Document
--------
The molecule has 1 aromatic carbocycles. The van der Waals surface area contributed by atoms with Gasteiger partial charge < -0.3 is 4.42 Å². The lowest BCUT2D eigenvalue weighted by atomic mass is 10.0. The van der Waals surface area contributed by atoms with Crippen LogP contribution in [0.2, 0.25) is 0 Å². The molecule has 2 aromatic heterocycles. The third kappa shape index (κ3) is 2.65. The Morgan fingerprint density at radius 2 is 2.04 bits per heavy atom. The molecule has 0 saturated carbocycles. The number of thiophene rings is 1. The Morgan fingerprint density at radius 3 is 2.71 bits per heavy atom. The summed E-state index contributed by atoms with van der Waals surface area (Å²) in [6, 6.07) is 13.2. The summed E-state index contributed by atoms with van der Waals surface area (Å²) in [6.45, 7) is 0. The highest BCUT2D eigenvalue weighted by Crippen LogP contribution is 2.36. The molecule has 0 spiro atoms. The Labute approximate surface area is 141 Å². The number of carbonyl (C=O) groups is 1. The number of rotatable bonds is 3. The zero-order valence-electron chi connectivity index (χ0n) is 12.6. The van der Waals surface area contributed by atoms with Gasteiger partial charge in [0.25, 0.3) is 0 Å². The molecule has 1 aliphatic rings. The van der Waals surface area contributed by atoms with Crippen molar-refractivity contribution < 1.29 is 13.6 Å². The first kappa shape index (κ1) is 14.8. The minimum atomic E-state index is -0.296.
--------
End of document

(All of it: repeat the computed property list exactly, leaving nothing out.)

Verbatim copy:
The molecule has 1 aromatic carbocycles. The van der Waals surface area contributed by atoms with Gasteiger partial charge < -0.3 is 4.42 Å². The lowest BCUT2D eigenvalue weighted by atomic mass is 10.0. The van der Waals surface area contributed by atoms with Crippen LogP contribution in [0.2, 0.25) is 0 Å². The molecule has 2 aromatic heterocycles. The third kappa shape index (κ3) is 2.65. The Morgan fingerprint density at radius 2 is 2.04 bits per heavy atom. The molecule has 0 saturated carbocycles. The number of thiophene rings is 1. The Morgan fingerprint density at radius 3 is 2.71 bits per heavy atom. The summed E-state index contributed by atoms with van der Waals surface area (Å²) in [6, 6.07) is 13.2. The summed E-state index contributed by atoms with van der Waals surface area (Å²) in [6.45, 7) is 0. The highest BCUT2D eigenvalue weighted by Crippen LogP contribution is 2.36. The molecule has 0 spiro atoms. The Labute approximate surface area is 141 Å². The number of carbonyl (C=O) groups is 1. The number of rotatable bonds is 3. The zero-order valence-electron chi connectivity index (χ0n) is 12.6. The van der Waals surface area contributed by atoms with Gasteiger partial charge in [0.25, 0.3) is 0 Å². The molecule has 1 aliphatic rings. The van der Waals surface area contributed by atoms with Crippen molar-refractivity contribution < 1.29 is 13.6 Å². The first kappa shape index (κ1) is 14.8. The minimum atomic E-state index is -0.296.